Once Again, Some Rob Manfred Comments On Betting Dazzle Us All

Written By Derek Helling on April 29, 2021
Rob Manfred comments

As the experimenting in baseball has now grown to include deciding ties with home run derbies, one thing remains constant: the power of Rob Manfred comments to make everyone scratch their heads. The latest collection of words out of the mouth of MLB’s commissioner meshes the pace of the game, NBA Commissioner Adam Silver and sports betting into one glorious cluster.

Manfred shared Silver’s opinion that the pace of the game is good for baseball. Silver’s rationale was betting on MLB. The implications of that simple sentence are probably not something MLB owners want to think about too much.

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Rob Manfred comments on Adam Silver’s assessment of baseball

While Silver might not be the most qualified person to comment on MLB’s business, he does have some clout in this context. Silver’s tenure as the NBA’s commish during the expansion of legal sports betting around the country attributes some ethos to him here.

So, what exactly did Manfred say?

Rob Manfred comments

Nothing Manfred said here is factually incorrect. Sports betting is a great driver of interest in MLB’s primary product; baseball games. Silver is also correct about baseball’s pace. The duration of time between pitches actually makes baseball ideal for live betting.

The reason for that is lag and ‘sidelining’. Sidelining is the advantage that spectators who are physically at sporting events have over other bettors. Lag is the culprit for bettors who aren’t watching games in person. It takes time for systems to record and transmit data, then update betting markets.

The seconds between pitches do a great deal to diminish sidelining. They also decrease the instances of bettors not being able to get their in-game bets in before the next pitch takes place. Thus, it’s simple logic. A better product means more bettors are likely to be interested. That, in turn, drives interest in MLB games.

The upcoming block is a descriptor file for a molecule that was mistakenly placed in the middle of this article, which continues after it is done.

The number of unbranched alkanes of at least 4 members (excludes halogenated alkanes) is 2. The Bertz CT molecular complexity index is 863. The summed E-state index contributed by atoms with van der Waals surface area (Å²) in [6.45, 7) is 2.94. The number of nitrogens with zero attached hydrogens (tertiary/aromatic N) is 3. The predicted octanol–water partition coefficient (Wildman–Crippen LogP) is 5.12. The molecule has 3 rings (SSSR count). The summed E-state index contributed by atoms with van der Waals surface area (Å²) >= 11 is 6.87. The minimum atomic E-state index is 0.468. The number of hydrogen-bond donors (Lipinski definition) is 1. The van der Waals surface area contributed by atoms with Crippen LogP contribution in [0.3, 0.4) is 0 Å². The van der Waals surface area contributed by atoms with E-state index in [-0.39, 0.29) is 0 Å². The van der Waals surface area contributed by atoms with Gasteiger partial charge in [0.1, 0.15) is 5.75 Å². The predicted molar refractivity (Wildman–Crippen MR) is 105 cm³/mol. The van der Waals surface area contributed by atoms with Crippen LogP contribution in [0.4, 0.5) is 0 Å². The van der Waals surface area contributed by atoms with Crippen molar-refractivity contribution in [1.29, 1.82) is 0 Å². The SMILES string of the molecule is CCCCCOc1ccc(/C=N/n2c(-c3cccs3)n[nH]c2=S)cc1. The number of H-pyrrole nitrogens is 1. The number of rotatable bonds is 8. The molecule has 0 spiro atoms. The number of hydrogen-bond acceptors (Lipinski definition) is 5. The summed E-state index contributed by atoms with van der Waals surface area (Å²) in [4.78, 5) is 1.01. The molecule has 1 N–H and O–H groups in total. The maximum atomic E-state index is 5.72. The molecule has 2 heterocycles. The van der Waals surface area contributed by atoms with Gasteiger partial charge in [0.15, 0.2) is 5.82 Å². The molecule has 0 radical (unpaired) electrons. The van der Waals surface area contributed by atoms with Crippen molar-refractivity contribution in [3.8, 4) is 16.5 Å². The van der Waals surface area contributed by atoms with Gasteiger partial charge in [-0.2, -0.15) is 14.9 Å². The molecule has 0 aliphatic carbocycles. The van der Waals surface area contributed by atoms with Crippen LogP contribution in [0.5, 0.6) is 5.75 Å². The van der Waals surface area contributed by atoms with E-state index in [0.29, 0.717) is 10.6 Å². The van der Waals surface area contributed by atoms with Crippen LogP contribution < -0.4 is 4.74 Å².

So, now that Manfred seemingly understands that baseball’s current pace has some upside to it, will that lead to MLB checking its swing on further alterations? It’s hard to tell. That isn’t the only issue these comments bring up, either.

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Did baseball really need Silver to point this out?

It’s possible that Manfred already understood this concept prior to him sharing Silver’s advice. Manfred might have simply been dropping Silver’s name to give some oomph to his point or throw in an interesting anecdote. There might have also just been an element of, “I talk to the NBA commissioner so you should think I’m cool.”

Another possibility is that Silver was actually the first one to point out the value of baseball’s current pace to Manfred. If that’s the case, it’s cause for Manfred’s bosses to raise their eyebrows. On top of Manfred not coming to this conclusion on his own, that would also mean no one in the league office that Manfred works with got there, either.

For a component of the business that is only going to be more integral as time goes forward, that’s a red flag. It’s crucial that MLB understand every possible effect that sports betting could have on its products.

If that wasn’t the case and this is something that Manfred – or someone else in the league’s executive suite – has a solid grip on, then there is still a concern here. Manfred’s comments don’t reveal who should be the most worried, though.

Which way is Manfred leaning on further game changes?

Manfred has spoken a lot about what he sees as MLB’s need to speed up the game to attract and retain fans. Thus far, attempts to do that have failed. Those have included three-batter minimums for pitchers and allowing teams to intentionally walk an opposing batter without throwing four pitches.

Because of that ineffectiveness, fear of the unknown comes into play in this situation. Bettors and fans don’t know how Manfred and others in positions of power in MLB feel about the value of in-game wagering.

It’s possible that in a show of bravado and dogged determination to chase whatever demographic Manfred and others are convinced they’ll land by significantly altering the game so that a nearly four-hour contest doesn’t have a grand total of 11 minutes of actual action, MLB might essentially ruin the product for live wagering. Thus, they’d lose a segment of fans that could be more engaged than people who are unlikely to ever place any in-game wagers.

What Manfred decides to do with gambling and the pace of play going forward will be impactful. Bettors and fans should hope that he doesn’t have to call Silver for an explanation.

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Derek Helling

Derek Helling is a lead writer for PlayUSA and the manager of BetHer. He is a 2013 graduate of the University of Iowa and covers the intersections of sports with business and the law.

View all posts by Derek Helling